Sikorsky unveiled the H-92 Superhawk military helicopter at yesterday's show and immediately turned the heat up on the competition by announcing a simultaneous engine upgrade that will give the aircraft 25% more power than its civil counterpart, the S-92.
The H-92 will act as the launch platform for the new General Electric CT7-8C, which the two companies say will give the Superhawk an additional payload of 4,000lb (1,816kg).
Sikorsky believes the extra lift, coupled with the introduction of fly-by-wire controls and a comprehensive survivability package will give the aircraft competitive advantage in a series of crucial helicopter contests due to be decided in the next 12 months.
The new engine will have 80% commonality with the -8A version that powers the S-92, allowing development costs to be capped, but performance to be maximised.
Ed Birtwell, general manager for turboshaft engines at GE, said the US Army had also shown interest in the powerplant, but confirmed that Sikorsky would be the launch customer.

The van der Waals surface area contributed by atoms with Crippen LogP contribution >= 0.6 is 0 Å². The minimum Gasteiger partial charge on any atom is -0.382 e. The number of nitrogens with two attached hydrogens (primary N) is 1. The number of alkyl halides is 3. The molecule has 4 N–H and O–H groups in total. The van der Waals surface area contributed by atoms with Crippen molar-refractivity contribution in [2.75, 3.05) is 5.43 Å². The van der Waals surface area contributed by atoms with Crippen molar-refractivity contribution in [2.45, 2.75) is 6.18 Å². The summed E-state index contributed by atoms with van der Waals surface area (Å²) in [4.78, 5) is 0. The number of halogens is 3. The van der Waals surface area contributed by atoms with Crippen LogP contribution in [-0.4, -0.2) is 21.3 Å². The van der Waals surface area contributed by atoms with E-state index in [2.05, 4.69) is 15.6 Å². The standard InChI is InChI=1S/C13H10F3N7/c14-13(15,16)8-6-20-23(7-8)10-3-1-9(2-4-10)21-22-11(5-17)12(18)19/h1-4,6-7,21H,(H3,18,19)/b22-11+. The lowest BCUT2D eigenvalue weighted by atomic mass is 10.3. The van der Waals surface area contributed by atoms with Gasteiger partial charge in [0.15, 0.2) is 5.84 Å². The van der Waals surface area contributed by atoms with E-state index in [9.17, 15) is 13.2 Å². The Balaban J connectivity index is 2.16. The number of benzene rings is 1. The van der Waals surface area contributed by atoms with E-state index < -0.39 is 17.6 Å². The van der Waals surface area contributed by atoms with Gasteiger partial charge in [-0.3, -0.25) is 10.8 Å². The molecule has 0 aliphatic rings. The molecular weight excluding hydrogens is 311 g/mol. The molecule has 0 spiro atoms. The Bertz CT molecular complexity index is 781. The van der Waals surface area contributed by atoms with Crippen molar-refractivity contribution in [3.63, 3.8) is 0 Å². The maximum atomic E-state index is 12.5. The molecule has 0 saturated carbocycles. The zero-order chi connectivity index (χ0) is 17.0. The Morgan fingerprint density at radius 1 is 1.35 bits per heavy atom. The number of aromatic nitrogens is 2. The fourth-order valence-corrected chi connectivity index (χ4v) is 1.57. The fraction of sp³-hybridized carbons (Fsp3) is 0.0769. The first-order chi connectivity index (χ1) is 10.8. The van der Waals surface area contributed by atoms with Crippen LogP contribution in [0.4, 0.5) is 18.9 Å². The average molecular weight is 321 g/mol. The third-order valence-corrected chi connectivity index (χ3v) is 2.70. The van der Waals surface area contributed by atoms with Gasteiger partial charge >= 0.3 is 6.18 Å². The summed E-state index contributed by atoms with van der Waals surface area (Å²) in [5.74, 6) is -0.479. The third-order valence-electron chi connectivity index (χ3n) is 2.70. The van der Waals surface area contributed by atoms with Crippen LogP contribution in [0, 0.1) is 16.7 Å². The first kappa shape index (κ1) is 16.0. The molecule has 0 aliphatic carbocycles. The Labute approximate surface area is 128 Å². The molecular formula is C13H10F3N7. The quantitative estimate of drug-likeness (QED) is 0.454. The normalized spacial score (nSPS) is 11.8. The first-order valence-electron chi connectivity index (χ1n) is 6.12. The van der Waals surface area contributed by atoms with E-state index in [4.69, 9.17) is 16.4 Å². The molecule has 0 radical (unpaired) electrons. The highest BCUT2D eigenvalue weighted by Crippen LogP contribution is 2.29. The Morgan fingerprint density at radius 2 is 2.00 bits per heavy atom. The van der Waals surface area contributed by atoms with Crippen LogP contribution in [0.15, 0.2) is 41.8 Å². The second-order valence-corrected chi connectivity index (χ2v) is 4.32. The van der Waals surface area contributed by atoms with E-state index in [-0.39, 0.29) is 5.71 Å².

Sikorsky vice-president for business development Jeff Pino underlined the company's determination not to relinquish its current position as manufacturer of the US presidential fleet, a position being seriously challenged by the US101 team of Lockheed Martin, AgustaWestland and Bell Helicopter in the upcoming US Marine Corps VXX competition.
Pino also reiterated the H-92 team's commitment to being selected for the Canadian Maritime Helicopter Programme (MHP), where a 28-aircraft order is at stake and the huge US Air Force combat search and rescue competition, which could involve up to 135 machines.
He took a swipe at the US101 with comparisons between the two aircraft's lift, range and speed, but concentrated also on the vast effort that has gone into making the S/H-92 one of the safest helicopters in the sky.
The Superhawk features self-sealing fuel tanks, ballistic tolerance for all parts of the aircraft, advanced infrared suppression and chaff/flare systems to combat missile attack.
Pino says Sikorsky will monitor customer requirements on the S-92 before deciding whether to offer the CT7-8C engine on the civil variant of the helicopter.
Source: Flight Daily News